Verse 12Edit

While the king is at his table,
My spikenard sends forth its fragrance.[48]

Verse 14Edit

Ein Gedi (=Engedi) nature reserve, Judaean Desert, Israel. (2009)
My beloved is unto me as a cluster of camphire in the vineyards of Engedi.[55]
  • "Camphire" (Hebrew: כפר, kō-p̄er[56]) or "Henna" (Lawsonia inermis) from Arabic: حِنَّاء‎ (ALA-LC: ḥinnāʾ).[57] This small shrub (8–10 feet high) produces "clusters of white and yellow blossoms with a powerful fragrance" and continues to grow in En-gedi area from the ancient time until the modern era, providing an enduring illustration of this verse.[58]
  • Engedi: lit. "spring of the kid"; an "oasis on the western shore of the Dead Sea".[59]

Male: Praise of beauty (1:15)Edit

Verse 15Edit

Behold, you are fair, my love!
Behold, you are fair!
You have dove's eyes.[60]

In this verse and the following, the lovers exchange a mutual admiration in a parallel fashion:[61]

  • first the man (verse 15)
a. Ah!
b. you are beautiful
c. my love (ra‘-yā-ṯî)
  • then the woman (verse 16):
a'. Ah!
b'. you are beautiful
c'. my love (ḏōḏî)[61]

The response of the man comprises seven words, two of which are repeated (Hebrew: הנך יפה hināḵ yāp̄āh, "behold_you_[are] fair"[62]).[63] The exclamation "you are beautiful" is used most frequently by the man to describe his lover (1:8,15; 2:10, 13; 4:1,7,10; 7:1,6 [Masoretic: 7:2,7]).[64]

Female: Love in paradise (1:16–2:1)Edit

Verses 16–17 focus on the subject of trees, with a closure in verse 2:1 on the subject of flowers, to provide a 'picture of the bed as a spreading growth', using a theme of nature's flora.[65]

See alsoEdit


  1. ^ The seven verses containing the word formed from ‘ălmā are Song 1:3 and Song 6:8, Genesis 24:43, Exodus 2:8, Psalm 68:26 (68:25 English), Proverbs 30:19, and Isaiah 7:14.[26]
  2. ^ Another use of rê·‘î in the Hebrew Bible is in Job 31:9.[46]


  1. ^ Halley 1965, p. 278.
  2. ^ Holman Illustrated Bible Handbook. Holman Bible Publishers, Nashville, Tennessee. 2012.
  3. ^ a b Brenner 2007, p. 429.
  4. ^ Brenner 2007, p. 430.
  5. ^ Würthwein 1995, pp. 36-37.
  6. ^ Ulrich, Eugene, ed. (2010). The Biblical Qumran Scrolls: Transcriptions and Textual Variants. Brill. p. 739. ISBN 9789004181830. Retrieved May 15, 2017.CS1 maint: ref=harv (link)
  7. ^ Dead sea scrolls - Song of Songs.
  8. ^ Fitzmyer, Joseph A. (2008). A Guide to the Dead Sea Scrolls and Related Literature. Grand Rapids, MI: William B. Eerdmans Publishing Company. p. 107. ISBN 9780802862419. Retrieved February 15, 2019.CS1 maint: ref=harv (link)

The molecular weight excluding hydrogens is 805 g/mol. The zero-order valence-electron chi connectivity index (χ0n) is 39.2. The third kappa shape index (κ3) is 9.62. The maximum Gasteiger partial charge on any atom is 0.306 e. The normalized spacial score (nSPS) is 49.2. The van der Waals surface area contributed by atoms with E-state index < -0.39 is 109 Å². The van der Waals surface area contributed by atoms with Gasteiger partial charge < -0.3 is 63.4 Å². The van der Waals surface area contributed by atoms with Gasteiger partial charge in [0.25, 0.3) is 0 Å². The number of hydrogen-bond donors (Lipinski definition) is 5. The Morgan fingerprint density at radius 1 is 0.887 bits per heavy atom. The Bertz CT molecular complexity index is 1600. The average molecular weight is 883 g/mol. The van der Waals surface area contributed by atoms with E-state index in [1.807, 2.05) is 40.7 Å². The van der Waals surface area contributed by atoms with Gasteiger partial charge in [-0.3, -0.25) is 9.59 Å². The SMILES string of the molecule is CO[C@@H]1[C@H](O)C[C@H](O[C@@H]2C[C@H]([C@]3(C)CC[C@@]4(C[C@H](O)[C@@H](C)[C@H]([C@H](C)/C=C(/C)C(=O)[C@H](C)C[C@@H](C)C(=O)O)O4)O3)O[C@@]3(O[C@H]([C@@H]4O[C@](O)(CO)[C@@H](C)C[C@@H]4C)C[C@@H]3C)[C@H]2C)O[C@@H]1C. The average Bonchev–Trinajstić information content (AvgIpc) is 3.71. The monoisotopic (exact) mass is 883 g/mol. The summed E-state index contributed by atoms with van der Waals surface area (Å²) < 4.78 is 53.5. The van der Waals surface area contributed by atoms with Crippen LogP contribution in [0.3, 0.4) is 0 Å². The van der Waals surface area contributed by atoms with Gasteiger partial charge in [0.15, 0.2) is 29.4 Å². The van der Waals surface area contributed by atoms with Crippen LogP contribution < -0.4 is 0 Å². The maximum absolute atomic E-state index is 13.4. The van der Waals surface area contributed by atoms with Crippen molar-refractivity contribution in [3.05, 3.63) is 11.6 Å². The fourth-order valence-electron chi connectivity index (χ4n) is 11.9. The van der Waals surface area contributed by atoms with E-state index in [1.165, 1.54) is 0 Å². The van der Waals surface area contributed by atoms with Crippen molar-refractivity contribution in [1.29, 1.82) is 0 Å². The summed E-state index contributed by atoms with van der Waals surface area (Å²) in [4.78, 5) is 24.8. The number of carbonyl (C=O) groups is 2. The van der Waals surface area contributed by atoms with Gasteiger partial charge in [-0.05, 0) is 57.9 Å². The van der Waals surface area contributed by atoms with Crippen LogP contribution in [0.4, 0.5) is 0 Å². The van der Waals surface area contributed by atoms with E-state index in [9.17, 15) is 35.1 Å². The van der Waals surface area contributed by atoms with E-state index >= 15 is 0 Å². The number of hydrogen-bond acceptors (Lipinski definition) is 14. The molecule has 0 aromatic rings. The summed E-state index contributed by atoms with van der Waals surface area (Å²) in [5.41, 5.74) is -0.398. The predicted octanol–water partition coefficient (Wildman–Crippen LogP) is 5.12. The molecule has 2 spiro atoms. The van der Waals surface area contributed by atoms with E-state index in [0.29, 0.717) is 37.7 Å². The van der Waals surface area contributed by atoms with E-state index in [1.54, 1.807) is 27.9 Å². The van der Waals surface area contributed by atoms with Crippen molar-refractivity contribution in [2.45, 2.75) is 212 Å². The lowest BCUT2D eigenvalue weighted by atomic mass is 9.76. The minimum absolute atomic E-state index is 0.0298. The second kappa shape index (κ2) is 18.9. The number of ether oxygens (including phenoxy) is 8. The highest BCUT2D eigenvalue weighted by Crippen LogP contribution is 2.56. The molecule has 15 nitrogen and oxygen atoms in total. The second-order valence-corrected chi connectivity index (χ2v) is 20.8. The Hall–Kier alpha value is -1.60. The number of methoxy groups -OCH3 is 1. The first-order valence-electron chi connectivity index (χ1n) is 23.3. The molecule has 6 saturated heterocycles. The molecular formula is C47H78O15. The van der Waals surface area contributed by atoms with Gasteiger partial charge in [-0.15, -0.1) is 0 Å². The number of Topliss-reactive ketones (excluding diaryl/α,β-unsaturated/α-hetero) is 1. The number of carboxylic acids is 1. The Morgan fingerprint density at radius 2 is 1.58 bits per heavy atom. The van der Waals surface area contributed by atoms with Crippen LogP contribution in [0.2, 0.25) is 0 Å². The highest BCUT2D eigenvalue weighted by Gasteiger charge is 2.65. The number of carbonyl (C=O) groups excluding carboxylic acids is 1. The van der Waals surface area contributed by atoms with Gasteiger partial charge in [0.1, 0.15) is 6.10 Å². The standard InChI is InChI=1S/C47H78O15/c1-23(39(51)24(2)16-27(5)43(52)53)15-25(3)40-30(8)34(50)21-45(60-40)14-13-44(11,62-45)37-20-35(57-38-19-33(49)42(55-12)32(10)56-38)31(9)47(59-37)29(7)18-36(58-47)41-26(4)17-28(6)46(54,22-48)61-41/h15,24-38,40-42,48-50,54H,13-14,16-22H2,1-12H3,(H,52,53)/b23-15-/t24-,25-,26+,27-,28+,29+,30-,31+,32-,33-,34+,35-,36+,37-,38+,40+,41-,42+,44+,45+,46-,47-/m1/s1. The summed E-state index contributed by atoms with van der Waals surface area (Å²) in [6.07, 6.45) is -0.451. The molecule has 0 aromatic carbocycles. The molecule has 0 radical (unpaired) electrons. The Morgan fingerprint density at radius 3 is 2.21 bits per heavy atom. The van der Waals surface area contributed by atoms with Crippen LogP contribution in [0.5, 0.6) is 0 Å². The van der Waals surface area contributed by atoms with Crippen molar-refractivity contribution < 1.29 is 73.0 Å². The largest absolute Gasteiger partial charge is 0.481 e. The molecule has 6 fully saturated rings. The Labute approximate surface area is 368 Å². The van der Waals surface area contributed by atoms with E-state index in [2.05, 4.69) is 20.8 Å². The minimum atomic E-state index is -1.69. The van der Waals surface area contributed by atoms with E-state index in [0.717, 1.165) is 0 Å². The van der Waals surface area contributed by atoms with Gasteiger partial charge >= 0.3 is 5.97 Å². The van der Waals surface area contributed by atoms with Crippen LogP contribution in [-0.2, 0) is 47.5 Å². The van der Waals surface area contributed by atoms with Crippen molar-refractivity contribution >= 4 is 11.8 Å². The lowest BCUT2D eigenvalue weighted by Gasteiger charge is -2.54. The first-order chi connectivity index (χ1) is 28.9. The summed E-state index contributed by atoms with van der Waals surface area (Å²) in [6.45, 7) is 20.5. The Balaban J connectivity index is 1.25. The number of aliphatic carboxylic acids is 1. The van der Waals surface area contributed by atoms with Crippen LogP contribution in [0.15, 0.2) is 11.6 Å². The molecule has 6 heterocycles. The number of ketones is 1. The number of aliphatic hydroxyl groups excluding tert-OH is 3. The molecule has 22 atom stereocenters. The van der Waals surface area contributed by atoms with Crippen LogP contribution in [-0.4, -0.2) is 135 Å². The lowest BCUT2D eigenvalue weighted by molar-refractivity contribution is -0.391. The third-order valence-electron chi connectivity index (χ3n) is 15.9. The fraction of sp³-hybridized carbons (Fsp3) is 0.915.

9. ^ Würthwein 1995, pp. 73-74.
  10. ^ Longman 2001, p. 87.
  11. ^ Song 1:1 KJV
  12. ^ Longman 2001, pp. 87-88.
  13. ^ a b c Hebrew Text Analysis: Song of Solomon 1:1. Biblehub
  14. ^ a b Hess 2005, p. 37.
  15. ^ Longman 2001, p. 88.
  16. ^ Bergant 2001, p. 3.
  17. ^ a b Longman 2001, pp. 88, 132.
  18. ^ Hess 2005, p. 35.
  19. ^ Exum 2005, pp. 92, 100.
  20. ^ a b Hebrew Text Analysis: Song of Solomon 1:4. Biblehub
  21. ^ a b c d Bergant 2001, p. 8.
  22. ^ Bergant 2001, p. 9.
  23. ^ Hess 2005, p. 52.
  24. ^ Song 1:3 NKJV
  25. ^ Hebrew Text Analysis: Song of Solomon 1:3.
  26. ^ Hess 2005, p. 51.
  27. ^ Hess 2005, pp. 51–52.
  28. ^ Song 1:4 NKJV
  29. ^ Note [a] on Song 1:4 in NKJV
  30. ^ Note [b] on Song 1:4 in NKJV
  31. ^ Song 1:5 KJV
  32. ^ Exum 2005, p. 100.
  33. ^ Song 1:6 MEV
  34. ^ a b Bergant 2001, p. 16.
  35. ^ Exum 2005, p. 141.
  36. ^ Song 1:7 RSV
  37. ^ Coogan 2007, p. 960 Hebrew Bible.
  38. ^ a b c d Hess 2005, p. 61.
  39. ^ Song 1:8 ESV
  40. ^ Song 1:8 MEV
  41. ^ Song 1:9 MEV
  42. ^ Hebrew Text Analysis: Song of Solomon 1:9. Biblehub
  43. ^ a b Bergant 2001, p. 19.
  44. ^ Strong's Concordance: 7474. rayah. Biblehub
  45. ^ a b Hebrew Text Analysis: Song of Solomon 5:16. Biblehub
  46. ^ Englishman's Concordance: rê·‘î — 2 Occurrences. Biblehub
  47. ^ a b Hess 2005, p. 68.
  48. ^ Song 1:12 NKJV
  49. ^ Hebrew Text Analysis: Song of Solomon 1:12. Biblehub
  50. ^ Strong's Concordance: 4524. mesab or mesibbim or mesibboth. Biblehub
  51. ^ Cambridge Bible for Schools and Colleges. Song of Solomon 1. Accessed 28 April 2019.
  52. ^ Note [a] on Song of Solomon 1:12 in NKJV
  53. ^ Tristram 1868, pp. 484–485.
  54. ^ Exell, Joseph S.; Spence-Jones, Henry Donald Maurice (Editors). On "Song of Solomon 1". In: The Pulpit Commentary. 23 volumes. First publication: 1890. Accessed 24 April 2019.
  55. ^ Song 1:14 KJV
  56. ^ Hebrew Text Analysis: Song of Solomon 1:14. Biblehub
  57. ^ Strong's Concordance: 3724. kopher. Biblehub
  58. ^ Tristram 1868, pp. 339–340.
  59. ^ Coogan 2007, p. 961 Hebrew Bible.
  60. ^ Song 1:15 NKJV
  61. ^ a b Bergant 2001, p. 21.
  62. ^ Hebrew Text Analysis: Song of Solomon 1:15. Biblehub
  63. ^ Hess 2005, p. 71.
  64. ^ Bergant 2001, pp. 21–22.
  65. ^ Hess 2005, pp. 72–73.


External linksEdit